say no more to that part. In this kind of figure I went my new journey, and was out five or six days. I travelled first along the sea-shore, directly to the place where I first brought my boat to an anchor, to get up upon the rocks. And having no boat now to take care of, I went over the land, a nearer way, to the same height that I was upon before; when, looking forward to the point of the rocks which lay out, and which I was obliged to double with my boat, as is said above, I was surprised to see the sea all smooth and quiet, no rippling, no motion, no current, any more there than in other places.
I was at a strange loss to understand this, and resolved to spend some time in the observing it, to see if nothing from the sets of the tide had occasioned it. But I was presently convinced how it was, viz., that the tide of ebb setting from the west, and joining with the current of waters from some great river on the shore, must be the occasion of this current; and that according as the wind blew more forcibly from the west, or from the north, this current came near, or went farther from the shore; for waiting thereabouts till evening, I went up to the rock again, and then the tide of ebb being made, I plainly saw the current again as before, only that it ran farther off, being near half a league from the shore; whereas in my case it set close upon the shore, and hurried me and my canoe along with it, which, at another time, it would not have done.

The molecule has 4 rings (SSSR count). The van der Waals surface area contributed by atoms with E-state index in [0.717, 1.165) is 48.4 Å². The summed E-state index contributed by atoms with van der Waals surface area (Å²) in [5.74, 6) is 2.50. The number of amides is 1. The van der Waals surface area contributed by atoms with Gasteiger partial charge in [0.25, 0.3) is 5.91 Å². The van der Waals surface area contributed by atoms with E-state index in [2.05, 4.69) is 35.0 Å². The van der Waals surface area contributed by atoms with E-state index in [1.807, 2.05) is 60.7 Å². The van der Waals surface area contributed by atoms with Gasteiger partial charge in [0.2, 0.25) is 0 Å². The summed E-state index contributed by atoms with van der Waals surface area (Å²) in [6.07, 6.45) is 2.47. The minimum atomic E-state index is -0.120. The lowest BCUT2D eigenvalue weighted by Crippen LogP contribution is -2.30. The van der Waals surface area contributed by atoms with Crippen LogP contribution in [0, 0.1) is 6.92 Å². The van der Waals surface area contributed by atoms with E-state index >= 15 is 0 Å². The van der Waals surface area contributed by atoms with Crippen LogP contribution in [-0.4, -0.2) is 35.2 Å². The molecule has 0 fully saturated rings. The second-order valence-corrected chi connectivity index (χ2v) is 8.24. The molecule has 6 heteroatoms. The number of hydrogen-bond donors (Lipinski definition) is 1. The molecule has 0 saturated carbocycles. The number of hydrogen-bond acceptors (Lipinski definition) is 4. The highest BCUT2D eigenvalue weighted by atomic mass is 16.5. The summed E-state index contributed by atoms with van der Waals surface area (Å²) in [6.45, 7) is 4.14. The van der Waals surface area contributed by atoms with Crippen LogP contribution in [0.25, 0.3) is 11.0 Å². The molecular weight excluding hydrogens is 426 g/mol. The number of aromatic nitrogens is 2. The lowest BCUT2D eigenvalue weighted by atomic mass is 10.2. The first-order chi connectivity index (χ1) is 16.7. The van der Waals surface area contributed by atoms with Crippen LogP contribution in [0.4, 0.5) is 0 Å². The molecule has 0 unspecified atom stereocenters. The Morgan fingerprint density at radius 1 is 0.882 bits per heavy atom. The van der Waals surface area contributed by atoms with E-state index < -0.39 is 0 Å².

This observation convinced me that I had nothing to do but to observe the ebbing and the flowing of the tide, and I might very easily bring my boat about the island again. But when I began to think of putting it in practice, I had such a terror